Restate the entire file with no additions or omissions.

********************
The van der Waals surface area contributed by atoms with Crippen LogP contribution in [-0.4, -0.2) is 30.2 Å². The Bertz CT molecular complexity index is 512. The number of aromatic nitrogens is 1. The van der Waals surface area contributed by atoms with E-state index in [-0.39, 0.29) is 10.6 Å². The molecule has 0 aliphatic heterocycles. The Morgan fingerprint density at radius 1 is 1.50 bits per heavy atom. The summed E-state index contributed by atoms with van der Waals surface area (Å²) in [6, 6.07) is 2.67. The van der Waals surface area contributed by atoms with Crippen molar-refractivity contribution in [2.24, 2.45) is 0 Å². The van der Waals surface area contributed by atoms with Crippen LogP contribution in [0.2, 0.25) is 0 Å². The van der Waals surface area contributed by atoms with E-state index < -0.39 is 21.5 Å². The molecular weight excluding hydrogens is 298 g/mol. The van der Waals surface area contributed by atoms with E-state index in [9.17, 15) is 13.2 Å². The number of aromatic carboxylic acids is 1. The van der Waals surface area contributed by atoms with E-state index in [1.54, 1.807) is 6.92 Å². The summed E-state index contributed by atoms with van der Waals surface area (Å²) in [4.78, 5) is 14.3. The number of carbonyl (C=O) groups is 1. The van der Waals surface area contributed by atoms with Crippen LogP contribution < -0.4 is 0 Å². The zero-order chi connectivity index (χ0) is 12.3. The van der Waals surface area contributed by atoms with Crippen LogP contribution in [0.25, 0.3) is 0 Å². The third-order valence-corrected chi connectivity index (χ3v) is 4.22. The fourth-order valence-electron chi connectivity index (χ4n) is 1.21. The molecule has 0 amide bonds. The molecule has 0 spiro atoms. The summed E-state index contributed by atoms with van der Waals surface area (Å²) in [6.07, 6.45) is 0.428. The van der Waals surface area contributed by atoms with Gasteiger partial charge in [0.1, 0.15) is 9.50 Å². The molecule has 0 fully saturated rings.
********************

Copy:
The van der Waals surface area contributed by atoms with Crippen LogP contribution in [-0.4, -0.2) is 30.2 Å². The Bertz CT molecular complexity index is 512. The number of aromatic nitrogens is 1. The van der Waals surface area contributed by atoms with E-state index in [-0.39, 0.29) is 10.6 Å². The molecule has 0 aliphatic heterocycles. The Morgan fingerprint density at radius 1 is 1.50 bits per heavy atom. The summed E-state index contributed by atoms with van der Waals surface area (Å²) in [6, 6.07) is 2.67. The van der Waals surface area contributed by atoms with Crippen molar-refractivity contribution in [2.24, 2.45) is 0 Å². The van der Waals surface area contributed by atoms with Crippen LogP contribution in [0.2, 0.25) is 0 Å². The van der Waals surface area contributed by atoms with E-state index < -0.39 is 21.5 Å². The molecular weight excluding hydrogens is 298 g/mol. The van der Waals surface area contributed by atoms with E-state index in [9.17, 15) is 13.2 Å². The number of aromatic carboxylic acids is 1. The van der Waals surface area contributed by atoms with E-state index in [1.54, 1.807) is 6.92 Å². The summed E-state index contributed by atoms with van der Waals surface area (Å²) in [4.78, 5) is 14.3. The number of carbonyl (C=O) groups is 1. The van der Waals surface area contributed by atoms with Crippen LogP contribution < -0.4 is 0 Å². The zero-order chi connectivity index (χ0) is 12.3. The van der Waals surface area contributed by atoms with Crippen LogP contribution in [0.25, 0.3) is 0 Å². The third-order valence-corrected chi connectivity index (χ3v) is 4.22. The fourth-order valence-electron chi connectivity index (χ4n) is 1.21. The molecule has 0 amide bonds. The molecule has 0 spiro atoms. The summed E-state index contributed by atoms with van der Waals surface area (Å²) in [6.07, 6.45) is 0.428. The van der Waals surface area contributed by atoms with Gasteiger partial charge in [0.1, 0.15) is 9.50 Å². The molecule has 0 fully saturated rings.